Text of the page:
SEP Senate candidate Peter Byrne calls for anti-war movement at election forum

By our reporters
9 June 2016

One of the Socialist Equality Party’s candidates for the Senate in the state of Victoria, Peter Byrne, participated in a candidates’ forum in the northern Melbourne suburb of Fawkner last Sunday, where he urged workers and young people to take up the fight against war and militarism.

The forum was organised for candidates in the electorate of Wills, which the SEP’s Will Fulgenzi is contesting. Standing in for Fulgenzi, who was speaking at an SEP public meeting, Byrne challenged the Labor, Greens and pseudo-left Socialist Alliance candidates, and those from the Sex and Animal Justice parties.

The forum was organised by Fawkner Community House, which provides a meeting centre and range of services. Fawkner has a majority immigrant, working class population. Of the 30 or so people attending, most were workers originally from the Middle East and the Indian subcontinent.

The meeting chair gave each candidate five minutes to make an opening address, which was followed by a question-and-answer session. While answers were limited to two minutes, then one minute, the format allowed questions to be put to all candidates across a number of local, environmental and broader political issues.

Peter Byrne

Byrne used his five minutes to focus on the central issue of the SEP’s campaign: breaking the conspiracy of silence surrounding the growing drive to war and raising the necessity to build an international anti-war movement of the working class.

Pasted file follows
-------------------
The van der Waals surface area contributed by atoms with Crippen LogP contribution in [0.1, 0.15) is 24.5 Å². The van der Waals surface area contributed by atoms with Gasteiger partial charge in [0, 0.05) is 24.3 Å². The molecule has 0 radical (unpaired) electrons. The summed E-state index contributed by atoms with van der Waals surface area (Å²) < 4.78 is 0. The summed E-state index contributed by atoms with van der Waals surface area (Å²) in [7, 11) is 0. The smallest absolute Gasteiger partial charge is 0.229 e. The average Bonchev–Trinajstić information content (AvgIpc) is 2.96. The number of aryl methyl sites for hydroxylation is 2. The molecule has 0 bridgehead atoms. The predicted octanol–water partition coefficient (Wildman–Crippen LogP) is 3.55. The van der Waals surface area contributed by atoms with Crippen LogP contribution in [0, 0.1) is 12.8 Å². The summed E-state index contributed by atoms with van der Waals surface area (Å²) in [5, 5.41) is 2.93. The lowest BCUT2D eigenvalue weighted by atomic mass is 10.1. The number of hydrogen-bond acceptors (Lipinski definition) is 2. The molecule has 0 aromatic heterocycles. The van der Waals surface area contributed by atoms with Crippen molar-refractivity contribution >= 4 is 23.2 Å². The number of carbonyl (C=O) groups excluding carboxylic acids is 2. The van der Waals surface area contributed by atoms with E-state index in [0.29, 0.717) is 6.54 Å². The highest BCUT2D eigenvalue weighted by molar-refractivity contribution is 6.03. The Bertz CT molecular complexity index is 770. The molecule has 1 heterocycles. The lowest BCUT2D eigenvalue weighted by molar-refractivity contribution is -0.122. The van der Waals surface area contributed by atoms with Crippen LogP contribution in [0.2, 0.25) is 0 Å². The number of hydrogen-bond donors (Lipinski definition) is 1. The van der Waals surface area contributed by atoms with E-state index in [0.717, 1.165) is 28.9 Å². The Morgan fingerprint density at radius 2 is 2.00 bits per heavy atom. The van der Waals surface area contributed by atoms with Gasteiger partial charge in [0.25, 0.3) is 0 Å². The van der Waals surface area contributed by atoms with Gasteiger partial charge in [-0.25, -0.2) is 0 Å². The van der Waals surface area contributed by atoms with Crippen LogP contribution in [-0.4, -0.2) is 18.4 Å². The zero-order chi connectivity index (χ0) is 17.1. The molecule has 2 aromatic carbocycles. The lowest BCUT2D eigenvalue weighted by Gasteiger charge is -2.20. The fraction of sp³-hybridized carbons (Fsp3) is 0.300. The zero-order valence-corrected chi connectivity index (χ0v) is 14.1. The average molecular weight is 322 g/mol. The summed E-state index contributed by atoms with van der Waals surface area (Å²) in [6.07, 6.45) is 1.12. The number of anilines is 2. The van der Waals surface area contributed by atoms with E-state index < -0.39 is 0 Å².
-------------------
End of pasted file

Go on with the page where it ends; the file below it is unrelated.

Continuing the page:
“We’re standing in this election, in opposition to every other party, to warn of the danger of war,” Byrne said. “It’s the great unmentionable in this campaign. For 25 years, the major political parties—Liberal, Labor and the Greens—have supported US imperialist wars, in the Middle East and now in the preparations for war against China.”

Byrne pointed out that the Labor candidate on the platform, Peter Khalil, was in Iraq during 2004 as an adviser to the illegal US-led occupation and that the previous Labor government enthusiastically supported the US “pivot to Asia” and military build-up against China.

The SEP candidate drew the connection between the drive to war and the deepening assault on the living standards of the working class. He warned that whichever parties formed government after the elections would deepen the austerity policy of budget cuts. “We’ll all be told as soon as the election is over, there is no money. That’s the agenda that’s been hidden during this election.”

Byrne, whose father was an immigrant car worker, also spoke on the pending destruction of the entire car industry in Australia. Just to the north of the Wills electorate, the Ford assembly plant in Broadmeadows is to be shut later this year. “The SEP is the only party opposing the closure of the car industry,” he said. “Tens of thousands of car workers in Australia will be thrown on the scrapheap.”

The socialist candidate’s remarks were in sharp contrast to those of every other candidate, who raised nothing about rising global geo-strategic tensions, the deepening US drive to war against China and Australia’s integration into it.

Labor’s Khalil made no attempt to defend his role in Iraq or address the issue of war. He repeated the same banal lies as every other Labor candidate. Khalil promised to defend public health and education, while posturing as an opponent of the Liberal-National Coalition government’s tax cuts for the wealthy. He was hoping the audience would not remember the regressive policies of previous Labor governments.